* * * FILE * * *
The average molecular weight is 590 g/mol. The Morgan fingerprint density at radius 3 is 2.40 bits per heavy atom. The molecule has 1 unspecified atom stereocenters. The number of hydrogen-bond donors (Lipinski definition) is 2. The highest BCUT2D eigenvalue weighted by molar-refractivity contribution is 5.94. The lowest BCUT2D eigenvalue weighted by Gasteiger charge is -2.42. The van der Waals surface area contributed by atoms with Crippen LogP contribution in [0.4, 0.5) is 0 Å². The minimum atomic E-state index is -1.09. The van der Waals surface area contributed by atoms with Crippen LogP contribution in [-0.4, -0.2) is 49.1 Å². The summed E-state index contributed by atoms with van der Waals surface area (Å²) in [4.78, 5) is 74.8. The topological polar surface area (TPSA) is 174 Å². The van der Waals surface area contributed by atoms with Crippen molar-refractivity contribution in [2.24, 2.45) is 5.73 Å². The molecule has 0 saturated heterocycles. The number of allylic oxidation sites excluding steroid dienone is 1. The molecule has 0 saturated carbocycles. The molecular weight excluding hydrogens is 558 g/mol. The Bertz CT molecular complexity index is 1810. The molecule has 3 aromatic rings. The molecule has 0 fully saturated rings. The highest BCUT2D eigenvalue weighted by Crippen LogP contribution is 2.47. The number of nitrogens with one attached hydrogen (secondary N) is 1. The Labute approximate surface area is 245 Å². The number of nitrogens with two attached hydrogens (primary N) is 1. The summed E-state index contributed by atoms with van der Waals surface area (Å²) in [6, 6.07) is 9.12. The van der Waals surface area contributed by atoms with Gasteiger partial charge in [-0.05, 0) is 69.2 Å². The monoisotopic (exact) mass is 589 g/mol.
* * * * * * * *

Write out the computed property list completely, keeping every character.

The average molecular weight is 590 g/mol. The Morgan fingerprint density at radius 3 is 2.40 bits per heavy atom. The molecule has 1 unspecified atom stereocenters. The number of hydrogen-bond donors (Lipinski definition) is 2. The highest BCUT2D eigenvalue weighted by molar-refractivity contribution is 5.94. The lowest BCUT2D eigenvalue weighted by Gasteiger charge is -2.42. The van der Waals surface area contributed by atoms with Crippen LogP contribution in [0.4, 0.5) is 0 Å². The minimum atomic E-state index is -1.09. The van der Waals surface area contributed by atoms with Crippen LogP contribution in [-0.4, -0.2) is 49.1 Å². The summed E-state index contributed by atoms with van der Waals surface area (Å²) in [4.78, 5) is 74.8. The topological polar surface area (TPSA) is 174 Å². The van der Waals surface area contributed by atoms with Crippen molar-refractivity contribution in [2.24, 2.45) is 5.73 Å². The molecule has 0 saturated heterocycles. The number of allylic oxidation sites excluding steroid dienone is 1. The molecule has 0 saturated carbocycles. The molecular weight excluding hydrogens is 558 g/mol. The Bertz CT molecular complexity index is 1810. The molecule has 3 aromatic rings. The molecule has 0 fully saturated rings. The highest BCUT2D eigenvalue weighted by Crippen LogP contribution is 2.47. The number of nitrogens with one attached hydrogen (secondary N) is 1. The Labute approximate surface area is 245 Å². The number of nitrogens with two attached hydrogens (primary N) is 1. The summed E-state index contributed by atoms with van der Waals surface area (Å²) in [6, 6.07) is 9.12. The van der Waals surface area contributed by atoms with Gasteiger partial charge in [-0.05, 0) is 69.2 Å². The monoisotopic (exact) mass is 589 g/mol.